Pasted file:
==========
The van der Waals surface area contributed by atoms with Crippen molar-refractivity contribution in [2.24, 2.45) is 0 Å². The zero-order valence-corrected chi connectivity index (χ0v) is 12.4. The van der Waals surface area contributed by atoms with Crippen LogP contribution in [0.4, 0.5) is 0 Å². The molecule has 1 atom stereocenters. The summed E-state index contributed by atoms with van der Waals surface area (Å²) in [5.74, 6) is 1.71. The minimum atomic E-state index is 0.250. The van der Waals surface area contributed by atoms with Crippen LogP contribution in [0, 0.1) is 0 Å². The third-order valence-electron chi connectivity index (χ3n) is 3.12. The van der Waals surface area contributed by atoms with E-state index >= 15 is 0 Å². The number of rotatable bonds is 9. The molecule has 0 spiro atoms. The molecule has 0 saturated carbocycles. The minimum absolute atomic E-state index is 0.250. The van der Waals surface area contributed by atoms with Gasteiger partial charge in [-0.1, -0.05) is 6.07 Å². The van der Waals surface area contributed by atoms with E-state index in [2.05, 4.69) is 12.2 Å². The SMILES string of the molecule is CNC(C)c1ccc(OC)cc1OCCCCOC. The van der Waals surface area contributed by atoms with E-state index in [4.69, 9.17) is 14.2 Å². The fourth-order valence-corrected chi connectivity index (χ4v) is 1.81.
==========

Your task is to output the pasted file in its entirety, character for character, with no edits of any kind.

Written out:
The van der Waals surface area contributed by atoms with Crippen molar-refractivity contribution in [2.24, 2.45) is 0 Å². The zero-order valence-corrected chi connectivity index (χ0v) is 12.4. The van der Waals surface area contributed by atoms with Crippen LogP contribution in [0.4, 0.5) is 0 Å². The molecule has 1 atom stereocenters. The summed E-state index contributed by atoms with van der Waals surface area (Å²) in [5.74, 6) is 1.71. The minimum atomic E-state index is 0.250. The van der Waals surface area contributed by atoms with Crippen LogP contribution in [0, 0.1) is 0 Å². The third-order valence-electron chi connectivity index (χ3n) is 3.12. The van der Waals surface area contributed by atoms with E-state index >= 15 is 0 Å². The number of rotatable bonds is 9. The molecule has 0 spiro atoms. The molecule has 0 saturated carbocycles. The minimum absolute atomic E-state index is 0.250. The van der Waals surface area contributed by atoms with Gasteiger partial charge in [-0.1, -0.05) is 6.07 Å². The van der Waals surface area contributed by atoms with E-state index in [2.05, 4.69) is 12.2 Å². The SMILES string of the molecule is CNC(C)c1ccc(OC)cc1OCCCCOC. The van der Waals surface area contributed by atoms with E-state index in [4.69, 9.17) is 14.2 Å². The fourth-order valence-corrected chi connectivity index (χ4v) is 1.81.